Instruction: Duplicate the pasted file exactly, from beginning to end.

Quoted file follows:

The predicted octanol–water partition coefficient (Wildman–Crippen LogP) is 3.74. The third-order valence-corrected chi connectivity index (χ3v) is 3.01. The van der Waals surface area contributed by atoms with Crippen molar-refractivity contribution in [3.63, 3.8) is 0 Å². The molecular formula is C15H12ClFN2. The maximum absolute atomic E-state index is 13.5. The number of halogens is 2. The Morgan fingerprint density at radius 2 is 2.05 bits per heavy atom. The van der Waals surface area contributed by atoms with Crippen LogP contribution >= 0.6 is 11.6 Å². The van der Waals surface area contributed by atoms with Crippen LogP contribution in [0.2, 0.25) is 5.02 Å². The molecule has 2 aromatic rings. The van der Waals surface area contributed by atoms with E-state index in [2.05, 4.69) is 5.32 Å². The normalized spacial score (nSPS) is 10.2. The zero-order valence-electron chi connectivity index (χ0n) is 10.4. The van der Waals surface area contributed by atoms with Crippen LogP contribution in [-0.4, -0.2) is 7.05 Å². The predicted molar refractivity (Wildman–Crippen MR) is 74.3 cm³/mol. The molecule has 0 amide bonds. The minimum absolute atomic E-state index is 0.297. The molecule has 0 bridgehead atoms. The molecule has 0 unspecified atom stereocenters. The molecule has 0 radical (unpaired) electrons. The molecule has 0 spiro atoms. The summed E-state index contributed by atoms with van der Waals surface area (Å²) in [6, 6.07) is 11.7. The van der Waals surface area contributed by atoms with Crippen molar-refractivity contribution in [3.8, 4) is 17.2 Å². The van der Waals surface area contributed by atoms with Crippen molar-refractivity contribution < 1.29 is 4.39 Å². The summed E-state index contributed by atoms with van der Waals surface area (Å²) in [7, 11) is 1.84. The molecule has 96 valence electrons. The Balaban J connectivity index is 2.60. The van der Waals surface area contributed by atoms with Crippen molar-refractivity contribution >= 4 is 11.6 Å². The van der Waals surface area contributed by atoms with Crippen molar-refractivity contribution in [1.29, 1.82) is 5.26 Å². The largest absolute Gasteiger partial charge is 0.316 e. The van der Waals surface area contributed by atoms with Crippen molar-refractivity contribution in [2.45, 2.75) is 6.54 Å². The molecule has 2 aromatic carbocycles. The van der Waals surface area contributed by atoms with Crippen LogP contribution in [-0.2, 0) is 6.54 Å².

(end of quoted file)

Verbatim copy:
The predicted octanol–water partition coefficient (Wildman–Crippen LogP) is 3.74. The third-order valence-corrected chi connectivity index (χ3v) is 3.01. The van der Waals surface area contributed by atoms with Crippen molar-refractivity contribution in [3.63, 3.8) is 0 Å². The molecular formula is C15H12ClFN2. The maximum absolute atomic E-state index is 13.5. The number of halogens is 2. The Morgan fingerprint density at radius 2 is 2.05 bits per heavy atom. The van der Waals surface area contributed by atoms with Crippen LogP contribution >= 0.6 is 11.6 Å². The van der Waals surface area contributed by atoms with Crippen LogP contribution in [0.2, 0.25) is 5.02 Å². The molecule has 2 aromatic rings. The van der Waals surface area contributed by atoms with E-state index in [2.05, 4.69) is 5.32 Å². The normalized spacial score (nSPS) is 10.2. The zero-order valence-electron chi connectivity index (χ0n) is 10.4. The van der Waals surface area contributed by atoms with Crippen LogP contribution in [-0.4, -0.2) is 7.05 Å². The predicted molar refractivity (Wildman–Crippen MR) is 74.3 cm³/mol. The molecule has 0 amide bonds. The minimum absolute atomic E-state index is 0.297. The molecule has 0 bridgehead atoms. The molecule has 0 unspecified atom stereocenters. The molecule has 0 radical (unpaired) electrons. The molecule has 0 spiro atoms. The summed E-state index contributed by atoms with van der Waals surface area (Å²) in [6, 6.07) is 11.7. The van der Waals surface area contributed by atoms with Crippen molar-refractivity contribution in [3.8, 4) is 17.2 Å². The van der Waals surface area contributed by atoms with Crippen molar-refractivity contribution < 1.29 is 4.39 Å². The summed E-state index contributed by atoms with van der Waals surface area (Å²) in [7, 11) is 1.84. The molecule has 96 valence electrons. The Balaban J connectivity index is 2.60. The van der Waals surface area contributed by atoms with Crippen molar-refractivity contribution >= 4 is 11.6 Å². The van der Waals surface area contributed by atoms with Crippen molar-refractivity contribution in [1.29, 1.82) is 5.26 Å². The largest absolute Gasteiger partial charge is 0.316 e. The van der Waals surface area contributed by atoms with Crippen molar-refractivity contribution in [2.45, 2.75) is 6.54 Å². The molecule has 2 aromatic carbocycles. The van der Waals surface area contributed by atoms with Crippen LogP contribution in [-0.2, 0) is 6.54 Å².